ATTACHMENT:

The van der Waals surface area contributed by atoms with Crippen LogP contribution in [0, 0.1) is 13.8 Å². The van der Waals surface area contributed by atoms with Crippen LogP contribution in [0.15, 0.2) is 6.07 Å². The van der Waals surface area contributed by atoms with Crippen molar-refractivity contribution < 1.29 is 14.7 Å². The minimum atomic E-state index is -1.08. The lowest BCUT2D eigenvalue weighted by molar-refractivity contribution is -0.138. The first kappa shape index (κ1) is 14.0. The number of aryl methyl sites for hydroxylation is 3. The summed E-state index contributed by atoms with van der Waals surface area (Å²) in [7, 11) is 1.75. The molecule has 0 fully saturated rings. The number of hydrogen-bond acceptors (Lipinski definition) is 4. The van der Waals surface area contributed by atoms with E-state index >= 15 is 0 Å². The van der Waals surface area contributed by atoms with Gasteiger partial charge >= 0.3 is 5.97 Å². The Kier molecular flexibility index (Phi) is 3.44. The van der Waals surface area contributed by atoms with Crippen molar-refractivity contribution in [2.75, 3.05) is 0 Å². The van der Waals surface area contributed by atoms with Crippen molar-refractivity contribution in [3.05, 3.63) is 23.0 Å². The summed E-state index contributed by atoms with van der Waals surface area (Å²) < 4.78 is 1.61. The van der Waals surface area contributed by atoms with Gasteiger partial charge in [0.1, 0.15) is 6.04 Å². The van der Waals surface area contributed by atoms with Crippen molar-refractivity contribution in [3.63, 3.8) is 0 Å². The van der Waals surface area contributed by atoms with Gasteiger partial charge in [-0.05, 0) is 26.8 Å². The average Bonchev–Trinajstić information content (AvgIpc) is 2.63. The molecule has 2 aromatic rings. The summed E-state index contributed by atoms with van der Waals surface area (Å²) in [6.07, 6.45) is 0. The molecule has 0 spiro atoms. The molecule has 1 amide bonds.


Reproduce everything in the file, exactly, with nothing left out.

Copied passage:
The van der Waals surface area contributed by atoms with Crippen LogP contribution in [0, 0.1) is 13.8 Å². The van der Waals surface area contributed by atoms with Crippen LogP contribution in [0.15, 0.2) is 6.07 Å². The van der Waals surface area contributed by atoms with Crippen molar-refractivity contribution < 1.29 is 14.7 Å². The minimum atomic E-state index is -1.08. The lowest BCUT2D eigenvalue weighted by molar-refractivity contribution is -0.138. The first kappa shape index (κ1) is 14.0. The number of aryl methyl sites for hydroxylation is 3. The summed E-state index contributed by atoms with van der Waals surface area (Å²) in [7, 11) is 1.75. The molecule has 0 fully saturated rings. The number of hydrogen-bond acceptors (Lipinski definition) is 4. The van der Waals surface area contributed by atoms with E-state index >= 15 is 0 Å². The van der Waals surface area contributed by atoms with Gasteiger partial charge >= 0.3 is 5.97 Å². The Kier molecular flexibility index (Phi) is 3.44. The van der Waals surface area contributed by atoms with Crippen molar-refractivity contribution in [2.75, 3.05) is 0 Å². The van der Waals surface area contributed by atoms with Crippen molar-refractivity contribution in [3.05, 3.63) is 23.0 Å². The summed E-state index contributed by atoms with van der Waals surface area (Å²) < 4.78 is 1.61. The van der Waals surface area contributed by atoms with Gasteiger partial charge in [0.1, 0.15) is 6.04 Å². The van der Waals surface area contributed by atoms with Crippen molar-refractivity contribution in [3.63, 3.8) is 0 Å². The van der Waals surface area contributed by atoms with Gasteiger partial charge in [-0.05, 0) is 26.8 Å². The average Bonchev–Trinajstić information content (AvgIpc) is 2.63. The molecule has 2 aromatic rings. The summed E-state index contributed by atoms with van der Waals surface area (Å²) in [6.07, 6.45) is 0. The molecule has 0 spiro atoms. The molecule has 1 amide bonds.